unionrdr

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If the carboy is 6-6.5 gallons,ferment in that & bottle from the bucket. As an interesting aside,I have spigots on my fermenters as well. But the one on the bottling bucket I made lower so as not to have to tilt it so much to get the last beer out.
 

NTXBrauer

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You have the traditional starter kit that I am sure many of us here began brewing with. Instruction was to start primary fementation in the bucket, then rack to the carboy after a week and let sit for another 2 weeks, the rack back to the bucket for bottling.

I did this when I first began, but learned from the process that leaving the beer in 1 FV produced just as good of a beer. You also minimize excess exposure to O2 by eliminating racking to a 2nd.

As mentioned above, I would use the carboy for your primary. Keep in mind that you will only end up with around 4 gallons of beer(assuming you have a 5 gal carboy), but you will gain experience in the process. If you stick with the craft, I would suggest buying another FV that is 6-6.5 gallons, to be used as the primary. This way you can ensure you end up with 5+ complete gallons of beer. Most of all, have fun brewing. :mug:
 

Homercidal

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The kit comes with a 7.8 gallon fermenting bucket and a 6 gallon glass carboy. Just so people are aware.

Firstly, it's up to YOU to decide if you want to use a secondary or not. This will likely determine how you use this setup. I highly suggest you read up the MANY MANY threads already debating the pros/cons of a secondary. Suffice to say that there is no perfect answer for everyone. It's a matter of convenience, mostly. The purpose of a secondary is to get the beer off the yeast to prevent the dead yeast cells from autolysing and creating bad flavors. Many people had fermented in a primary for many weeks without issue. Some say they can taste the difference.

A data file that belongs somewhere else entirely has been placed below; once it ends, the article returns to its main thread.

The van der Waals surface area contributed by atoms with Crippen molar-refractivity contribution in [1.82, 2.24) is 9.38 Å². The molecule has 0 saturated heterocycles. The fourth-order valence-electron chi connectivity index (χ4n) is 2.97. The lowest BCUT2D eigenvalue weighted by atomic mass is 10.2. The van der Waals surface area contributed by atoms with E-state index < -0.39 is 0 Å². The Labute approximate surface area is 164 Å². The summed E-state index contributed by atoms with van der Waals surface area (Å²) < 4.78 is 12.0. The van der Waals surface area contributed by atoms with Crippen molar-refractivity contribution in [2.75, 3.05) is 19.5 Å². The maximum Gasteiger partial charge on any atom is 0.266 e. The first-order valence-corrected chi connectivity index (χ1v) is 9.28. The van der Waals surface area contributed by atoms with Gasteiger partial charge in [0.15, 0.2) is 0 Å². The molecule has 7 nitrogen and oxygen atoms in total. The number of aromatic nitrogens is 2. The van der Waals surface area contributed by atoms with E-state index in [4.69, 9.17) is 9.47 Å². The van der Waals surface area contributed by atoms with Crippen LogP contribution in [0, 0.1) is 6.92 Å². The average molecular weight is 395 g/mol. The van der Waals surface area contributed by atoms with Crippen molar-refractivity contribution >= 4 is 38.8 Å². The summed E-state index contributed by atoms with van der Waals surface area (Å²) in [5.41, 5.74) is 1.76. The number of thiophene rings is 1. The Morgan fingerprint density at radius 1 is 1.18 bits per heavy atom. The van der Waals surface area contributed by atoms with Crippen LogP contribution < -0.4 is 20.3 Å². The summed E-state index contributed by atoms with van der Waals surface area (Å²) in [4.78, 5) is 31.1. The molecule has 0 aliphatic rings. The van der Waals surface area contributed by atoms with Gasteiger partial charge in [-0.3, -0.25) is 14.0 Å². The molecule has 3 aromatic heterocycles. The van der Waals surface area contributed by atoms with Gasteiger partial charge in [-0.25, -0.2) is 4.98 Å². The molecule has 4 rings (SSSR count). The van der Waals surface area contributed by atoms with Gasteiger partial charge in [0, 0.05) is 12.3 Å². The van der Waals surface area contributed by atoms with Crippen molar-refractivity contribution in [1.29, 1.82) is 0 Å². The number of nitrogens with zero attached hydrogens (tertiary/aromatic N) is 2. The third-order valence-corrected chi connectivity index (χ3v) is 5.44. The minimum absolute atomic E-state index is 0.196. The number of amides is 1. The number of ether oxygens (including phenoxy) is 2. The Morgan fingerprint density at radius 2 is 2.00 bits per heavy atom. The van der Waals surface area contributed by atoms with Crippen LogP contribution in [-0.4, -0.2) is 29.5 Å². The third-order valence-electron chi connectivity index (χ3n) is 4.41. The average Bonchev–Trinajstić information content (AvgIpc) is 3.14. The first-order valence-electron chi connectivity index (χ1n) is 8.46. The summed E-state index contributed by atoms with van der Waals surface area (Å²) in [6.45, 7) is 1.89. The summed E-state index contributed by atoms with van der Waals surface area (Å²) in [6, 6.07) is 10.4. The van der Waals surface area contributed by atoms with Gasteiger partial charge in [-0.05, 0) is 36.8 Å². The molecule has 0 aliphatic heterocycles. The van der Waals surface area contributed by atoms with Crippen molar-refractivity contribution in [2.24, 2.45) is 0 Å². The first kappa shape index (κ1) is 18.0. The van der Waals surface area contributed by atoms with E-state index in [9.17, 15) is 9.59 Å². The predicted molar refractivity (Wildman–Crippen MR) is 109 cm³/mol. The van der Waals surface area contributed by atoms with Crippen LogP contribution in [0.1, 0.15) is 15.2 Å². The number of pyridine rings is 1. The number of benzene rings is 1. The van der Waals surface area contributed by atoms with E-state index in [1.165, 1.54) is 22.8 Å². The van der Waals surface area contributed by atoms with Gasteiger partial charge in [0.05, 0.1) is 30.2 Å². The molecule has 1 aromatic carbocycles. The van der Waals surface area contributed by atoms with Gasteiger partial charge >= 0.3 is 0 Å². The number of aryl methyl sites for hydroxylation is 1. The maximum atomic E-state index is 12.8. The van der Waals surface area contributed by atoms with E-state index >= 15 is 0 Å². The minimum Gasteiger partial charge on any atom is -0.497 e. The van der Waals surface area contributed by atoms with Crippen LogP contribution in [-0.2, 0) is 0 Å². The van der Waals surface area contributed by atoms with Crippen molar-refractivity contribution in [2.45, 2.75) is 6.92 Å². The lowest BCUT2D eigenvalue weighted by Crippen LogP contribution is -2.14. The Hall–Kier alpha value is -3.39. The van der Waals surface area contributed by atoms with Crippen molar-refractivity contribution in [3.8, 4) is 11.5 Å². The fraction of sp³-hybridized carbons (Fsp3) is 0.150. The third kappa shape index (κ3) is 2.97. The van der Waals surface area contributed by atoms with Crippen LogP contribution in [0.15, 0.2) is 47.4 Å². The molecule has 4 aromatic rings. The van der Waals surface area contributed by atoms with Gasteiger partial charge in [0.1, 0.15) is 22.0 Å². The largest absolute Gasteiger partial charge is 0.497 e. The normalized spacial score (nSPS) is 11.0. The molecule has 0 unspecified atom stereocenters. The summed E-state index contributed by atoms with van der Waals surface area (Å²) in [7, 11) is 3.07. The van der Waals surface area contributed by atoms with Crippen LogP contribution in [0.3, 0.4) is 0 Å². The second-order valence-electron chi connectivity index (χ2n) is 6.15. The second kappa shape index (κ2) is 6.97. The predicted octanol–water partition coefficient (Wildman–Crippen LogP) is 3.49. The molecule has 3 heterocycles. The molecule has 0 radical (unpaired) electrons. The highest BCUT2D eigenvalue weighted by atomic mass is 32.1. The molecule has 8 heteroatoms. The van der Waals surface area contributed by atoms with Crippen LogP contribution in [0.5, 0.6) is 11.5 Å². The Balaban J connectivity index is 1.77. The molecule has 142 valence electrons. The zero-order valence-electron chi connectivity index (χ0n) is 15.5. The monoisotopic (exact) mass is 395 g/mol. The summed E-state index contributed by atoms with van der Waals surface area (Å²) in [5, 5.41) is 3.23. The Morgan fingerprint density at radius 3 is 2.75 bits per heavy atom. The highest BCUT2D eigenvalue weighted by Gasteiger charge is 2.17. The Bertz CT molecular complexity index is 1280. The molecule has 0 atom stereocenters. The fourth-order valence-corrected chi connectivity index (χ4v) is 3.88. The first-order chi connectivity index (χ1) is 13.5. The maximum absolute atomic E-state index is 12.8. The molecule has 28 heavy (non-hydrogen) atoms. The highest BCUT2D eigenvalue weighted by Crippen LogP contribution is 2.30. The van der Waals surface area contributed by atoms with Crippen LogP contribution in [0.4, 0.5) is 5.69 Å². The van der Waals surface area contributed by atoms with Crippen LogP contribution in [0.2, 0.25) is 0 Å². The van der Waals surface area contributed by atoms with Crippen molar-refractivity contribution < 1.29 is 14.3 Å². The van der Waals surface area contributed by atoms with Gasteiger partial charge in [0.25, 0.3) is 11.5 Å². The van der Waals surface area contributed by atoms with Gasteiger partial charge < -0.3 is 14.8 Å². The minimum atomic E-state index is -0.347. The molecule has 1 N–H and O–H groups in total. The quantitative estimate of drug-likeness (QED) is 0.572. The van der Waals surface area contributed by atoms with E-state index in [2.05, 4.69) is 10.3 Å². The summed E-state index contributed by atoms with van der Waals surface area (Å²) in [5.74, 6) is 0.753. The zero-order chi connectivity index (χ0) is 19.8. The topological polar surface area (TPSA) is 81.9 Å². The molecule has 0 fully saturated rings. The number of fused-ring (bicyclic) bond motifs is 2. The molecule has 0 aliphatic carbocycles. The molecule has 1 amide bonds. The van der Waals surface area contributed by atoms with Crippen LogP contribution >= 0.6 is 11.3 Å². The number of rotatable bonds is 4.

For using a secondary: Ferment in the bucket. After the primary fermentation rack to the carboy. After the secondary, use the bucket again as a bottling bucket.
For NOT using a secondary: Ferment in the carboy. After primary fermentation and maybe 1-2 weeks of secondary time, rack into the bucket for bottling.

How long you do the primary and secondary ferments is going to vary. I cannot tell you exactly how long is long enough. You will have to use the hydrometer and take readings. After the beer has reached expected FG (Or very close and stable over several days) you can rack to secondary. If you are not using a secondary then just give a week or two for the beer to clear up and then bottle.

I personally keg, so when it's time for me to secondary I usually just rack to the keg and let it sit for a week or two before moving to the kegerator. IMO there is nothing wrong with using a secondary. When you think about it, the only downside is that you have to rack one more time, which some consider to be a risk of infection. I don't think it's a real concern. There are many times you expose the beer to the air for a few minutes. Unless you are extremely careless, there is little chance of picking up a real infection. The upside is that when you rack to a secondary you can use the primary again for another batch. In your case, though, you don't have a dedicated bottling bucket, so you are kind of SOL on that regard.

If I were in your shoes, I'd buy a dedicated bottling bucket and use your current bucket for a fermenting other batches. Fermenting buckets are pretty cheap.